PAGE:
Parents would read to me and put the radio on for me to listen to. Both before and after birth. As mentioned by Goodman (Multiple Roads to Literacy), although this is not the only way to literacy, being read to at an early age and having parents that stressed reading really helped me. This importance of reading and writing and being literate, although I didn't know it at the time, was instilled in me because of this.
Going to Kamehameha has really affected the person that I am today. Teachers pushed me to challenge myself in my Elementary School years and would not let me take the easy way out. I was placed into advanced reading groups and encouraged to read more culturally related books. This was the start of my path to become a Hawaiian language teacher.
Took an interest in video games. As mentioned in Goodman's Multiple Roads to Literacy, the technological path is when we have to deal with computers, videos games, and watching TV. Being born and growing up in this time, it is hard not to become literate in this area. Which could also be related to the environmental path to literacy because it was an integral part of my environment and life. I remember my dad refusing to let me buy video games unless I could read to him the cover, the back, and the informational booklet in the case. This motivated me to read by any means necessary so that I could get a new game. This is probably the reason as to why in my discipline I try to bring something so rooted in culture and history like Hawaiian to the students who live in a technological age.
This was my first exposure to a Hawaiian class in which our main focus was to learn the language. My Kumu constantly read to us and created activities where we would have to read aloud to the class. It was a class that was interesting to us. As Buehl (2011) writes, this is the time where disciplinary literacy takes over as the main focus. Because of my love for this class and the natural success that I experienced, I became more and more interested in finding literary pieces, albeit simple and at the elementary level, that either was in Hawaiian or answered more of my questions about the Hawaiian culture.
After years of not playing the ukulele because my elementary teacher told me my fingers were too fat, I decided to pick it back up and at the same time I bought my first guitar. This, again, is an influential part on my discipline identity because after taking an interest in and learning how to play an instrument I started to look at Hawaiian music, its lyrics, and recognizing patterns and techniques of songwriting.
My dad used to pick me up from football practice and on the way home, instead of talking about a terrible day at practice, he'd pop in one of our favorite CDs and we'd sing together until we got home. Although I didn't know the language at the time, listening and trying to phonetically replicate the songs helped a lot. In the reading Goodman (1997) talks about how family literacy traditions is a large influence on ones own literacy. Apart of becoming literate in Hawaiian is to be able to pronounce words correctly, and it was the constant repetition of these songs that we loved that I started down this path. Buehl (2011) talks about how different students are geared towards things like music or athletics, and they require something relating to this field or path in order to understand the content and reach literacy. I find this to be true because I know I learned the language through the music and it seems, so far, that majority of my students feel the same way and enjoy it at the same time.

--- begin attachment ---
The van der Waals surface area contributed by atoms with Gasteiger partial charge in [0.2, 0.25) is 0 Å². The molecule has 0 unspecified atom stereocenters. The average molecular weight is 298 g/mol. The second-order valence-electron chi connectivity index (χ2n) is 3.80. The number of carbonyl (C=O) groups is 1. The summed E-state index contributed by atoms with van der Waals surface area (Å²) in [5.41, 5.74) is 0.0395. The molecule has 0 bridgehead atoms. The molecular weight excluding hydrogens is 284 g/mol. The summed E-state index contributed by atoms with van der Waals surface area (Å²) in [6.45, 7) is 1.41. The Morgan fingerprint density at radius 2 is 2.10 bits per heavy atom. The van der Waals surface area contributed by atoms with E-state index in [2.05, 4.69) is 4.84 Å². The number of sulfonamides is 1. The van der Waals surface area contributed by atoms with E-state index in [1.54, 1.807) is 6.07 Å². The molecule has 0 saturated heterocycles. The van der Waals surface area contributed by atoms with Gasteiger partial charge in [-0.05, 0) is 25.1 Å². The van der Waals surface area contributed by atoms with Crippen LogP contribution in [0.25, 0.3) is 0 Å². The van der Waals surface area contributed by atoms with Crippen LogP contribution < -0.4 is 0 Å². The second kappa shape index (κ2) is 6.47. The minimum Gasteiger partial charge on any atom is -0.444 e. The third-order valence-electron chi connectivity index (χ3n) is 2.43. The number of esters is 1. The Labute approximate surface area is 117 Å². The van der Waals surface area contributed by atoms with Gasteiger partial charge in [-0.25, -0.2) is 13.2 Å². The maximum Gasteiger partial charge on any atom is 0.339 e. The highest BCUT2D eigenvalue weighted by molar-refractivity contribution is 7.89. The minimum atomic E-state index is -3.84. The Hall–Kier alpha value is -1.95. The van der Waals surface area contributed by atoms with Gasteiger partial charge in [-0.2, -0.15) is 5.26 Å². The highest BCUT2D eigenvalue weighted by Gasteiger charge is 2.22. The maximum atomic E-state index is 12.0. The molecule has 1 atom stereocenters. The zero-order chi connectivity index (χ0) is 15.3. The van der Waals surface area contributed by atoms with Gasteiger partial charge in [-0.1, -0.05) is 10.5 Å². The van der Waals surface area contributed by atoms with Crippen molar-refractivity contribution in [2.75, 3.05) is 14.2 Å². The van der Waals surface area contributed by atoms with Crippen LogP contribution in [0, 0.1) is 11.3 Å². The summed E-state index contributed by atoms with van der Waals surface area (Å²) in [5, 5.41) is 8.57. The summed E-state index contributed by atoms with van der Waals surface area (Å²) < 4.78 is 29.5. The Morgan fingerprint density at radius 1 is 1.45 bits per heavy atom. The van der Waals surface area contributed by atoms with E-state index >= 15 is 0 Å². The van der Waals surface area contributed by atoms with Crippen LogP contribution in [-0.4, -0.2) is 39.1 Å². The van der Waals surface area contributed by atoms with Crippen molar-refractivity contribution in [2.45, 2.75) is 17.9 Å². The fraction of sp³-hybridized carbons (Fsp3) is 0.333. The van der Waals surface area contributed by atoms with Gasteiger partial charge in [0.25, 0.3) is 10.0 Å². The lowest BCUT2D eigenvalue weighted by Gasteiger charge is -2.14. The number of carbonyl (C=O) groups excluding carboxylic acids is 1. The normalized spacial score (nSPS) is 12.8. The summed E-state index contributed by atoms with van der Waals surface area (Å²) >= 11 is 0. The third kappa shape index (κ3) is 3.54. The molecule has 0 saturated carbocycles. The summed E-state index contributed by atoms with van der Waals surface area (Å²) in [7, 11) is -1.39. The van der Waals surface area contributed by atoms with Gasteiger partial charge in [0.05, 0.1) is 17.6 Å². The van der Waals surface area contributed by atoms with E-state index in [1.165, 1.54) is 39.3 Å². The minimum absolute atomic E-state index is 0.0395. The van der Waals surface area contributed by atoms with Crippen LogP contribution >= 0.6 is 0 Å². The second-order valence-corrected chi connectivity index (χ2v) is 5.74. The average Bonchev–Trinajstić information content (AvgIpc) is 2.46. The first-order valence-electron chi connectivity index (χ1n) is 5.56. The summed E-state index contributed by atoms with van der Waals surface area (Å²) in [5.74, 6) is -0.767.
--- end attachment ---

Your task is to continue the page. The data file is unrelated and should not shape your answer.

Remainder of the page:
This is a continuation of my love for music, more importantly Hawaiian music, and even more specifically Hawaiian choral music. Hawaiian lyrics are completely different from English lyrics. By that time, I could safely assume that most of my classmates were literate in English, but when trying to explain what the words really meant (not just the definitions) I found it to be a problem. My mentors in both Hawaiian language and music helped me to express what I felt because of the music and ʻōlelo to my classmates. They would model it for me with a different class that they made me sit in with. After reading Buehl's (2011) passage on Gradual Release of Responsibility, I realized that I was apart of that and it really helped me be able to articulate my ideas. After the first year, I was able to communicate this foreign concept of music, and almost foreign language of Hawaiian to my classmates. This not only developed my literacy identity, but also my discipline identity. As a Hawaiian teacher, I try to convey the different feelings that the language and the music of that language can express. A possible reason for my constant attention to this is my experience here.
I spent a lot of time in the Mānaleo room at UH Mānoa College of Hawaiian Language Kawaihuelani. This was a place where we could ONLY speak Hawaiian with those whose first language is Hawaiian whom we call mānaleo. Being immersed in the Hawaiian language was something that helped my ability to speak and write in my target language. I made the conscious decision to change my environment, and going back to what Goodman (1997) writes relating to how children remember things that are closely associated with the environment, I feel that this is what happened to me. Learning a new language felt like I was back in elementary school. We had to learn everything from how to count, how to spell, and the colors of the rainbow. It helped me to become more literate in this new language, and I still find myself recalling vocabulary words that were taught in that room. Again, this also developed my literacy identity because after being exposed to this, I felt the need to look more into Hawaiian language newspapers to see a primary source and the correct usage of the Hawaiian language.